Safety

Drawing water from the desert

Hospital Safety Insider, February 4, 2016

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Hospitals in California are struggling to do their part to conserve water as the Golden State is in the middle of a record-breaking drought that has it with a "rain debt" of about 20 inches, or one year's supply of rain.

Last April, California Gov. Jerry Brown issued an executive ordering cities to reduce their water consumption by 25%, and although hospitals are exempt from the order, facilities are trying to be good neighbors by taking actions to keep their consumption down. That's not an easy task, as the facilities tend to be among the biggest water consumers in a community due to their needs to maintain cleanliness, HVAC cooling mechanisms, and other facility processes. According to a study by the Southwest Florida Water Management District, a single hospital can use up to 139,214 gallons per day. Here are some takeaways that you can apply to your own facility if you're looking to conserve water:

Conduct a water audit.
You run a hospital's facilities and you've been given a budget to make the building more water efficient. However, funds are limited and you have to choose between installing low-flow plumbing or buying more sustainable sterilizers. How do you determine which option will save the most water and the most money?

A water audit should be the first step of any facility looking to reduce water consumption. It will allow you to make informed decisions on how much water you're using, what you're using it on, and how much you're paying for it. The audit can find unaccounted expenses such as leaky plumbing and identify the areas where conservation will be most effective.

Plant desert plants and grasses that aren't thirsty. Everyone wants a green lawn, but the problem is that most grasses need a lot of water for that healthy green shine. Most lawns need about 1 to 2 inches of water per week and irrigating a 1,000 square-foot lawn with one inch of water uses about 660 gallons. That also doesn't include the costs of maintaining bushes, trees, and flower gardens on your campus as well. Much of the conservation work done at LPCH is aimed at making their grounds more sustainable. Almost all of the plants on the hospital's 3.5-acre campus are drought- and heat-resistant, and all their water needs are met by giant underground water cisterns.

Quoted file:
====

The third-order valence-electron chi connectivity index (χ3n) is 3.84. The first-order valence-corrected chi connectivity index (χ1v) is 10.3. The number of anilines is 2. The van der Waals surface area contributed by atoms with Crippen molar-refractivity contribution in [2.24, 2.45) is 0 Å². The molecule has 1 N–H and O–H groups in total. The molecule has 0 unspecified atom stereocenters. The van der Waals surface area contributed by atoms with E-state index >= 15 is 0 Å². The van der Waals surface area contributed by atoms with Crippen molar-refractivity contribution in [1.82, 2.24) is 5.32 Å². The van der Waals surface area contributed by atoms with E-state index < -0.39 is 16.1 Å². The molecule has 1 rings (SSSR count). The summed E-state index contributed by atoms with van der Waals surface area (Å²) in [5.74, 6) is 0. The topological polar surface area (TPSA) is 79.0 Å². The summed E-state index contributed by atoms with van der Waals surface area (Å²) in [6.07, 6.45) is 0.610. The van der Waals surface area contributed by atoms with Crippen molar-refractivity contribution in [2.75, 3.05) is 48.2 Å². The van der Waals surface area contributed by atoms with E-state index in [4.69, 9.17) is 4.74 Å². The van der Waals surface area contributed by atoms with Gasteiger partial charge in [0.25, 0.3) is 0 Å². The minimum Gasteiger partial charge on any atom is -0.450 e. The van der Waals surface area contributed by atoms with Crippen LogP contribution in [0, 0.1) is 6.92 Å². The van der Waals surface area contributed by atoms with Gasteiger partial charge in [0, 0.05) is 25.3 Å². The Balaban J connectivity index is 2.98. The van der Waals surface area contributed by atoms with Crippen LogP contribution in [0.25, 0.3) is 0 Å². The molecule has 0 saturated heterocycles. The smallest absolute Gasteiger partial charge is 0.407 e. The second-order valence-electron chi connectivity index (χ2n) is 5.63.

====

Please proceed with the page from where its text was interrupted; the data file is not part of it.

Upgrade to low-flow faucets
. Showerheads, toilets, dishwashers, washing machines, sterilizers, sprinklers, refrigeration compressors, and other appliances can use a lot of water. If you're living alone with a sink in the kitchen and one in the bathroom, upgrading your faucets won't give you a huge return on investment, but if you're running a hospital with sinks in all your patient rooms, operating rooms, public and private bathrooms, locker rooms, kitchens, laundry rooms, and maintenance areas, your return on investment will probably be more noticeable.

Upgrading to more efficient models will help reduce water consumption throughout the hospital. Some older model surgical sterilizers lose 1 gallon per minute of water when purging their systems. Some types of sprinkler heads only get 50% efficiency, with half the water misting into the air instead of watering the plants below. If your hospital has 50 sinks and each one drips once per minute; that's roughly 1,735 gallons lost down the drain per year.

Recycle non-potable water.
Just because water isn't pure enough for a person to drink doesn't mean it's useless. Collecting the free condensation collected from air conditioners, distilled water from dialysis machines, and storm water in cisterns can drastically reduce the costs of landscaping. Cooling alone accounts for up to 53% of a hospital's water usage, according to statistics from the Southwest Florida Water Management District. A hemodialysis machine used for four hours results in roughly 50 gallons of water that is no longer usable for drinking or sanitation. Reclaiming some of that liquid for landscaping can be key to savings. By installing a series of pipes to collect air conditioning condensation, the Queen of the Valley Medical Center in Napa was able to capture up to 40,000 gallons per year for landscaping.

This is an excerpt from the monthly healthcare safety resource Briefings on Hospital Safety. Subscribers can read the rest of the article here. Non-subscribers can find out more about the journal, its benefits, and how to subscribe by clicking here.
 



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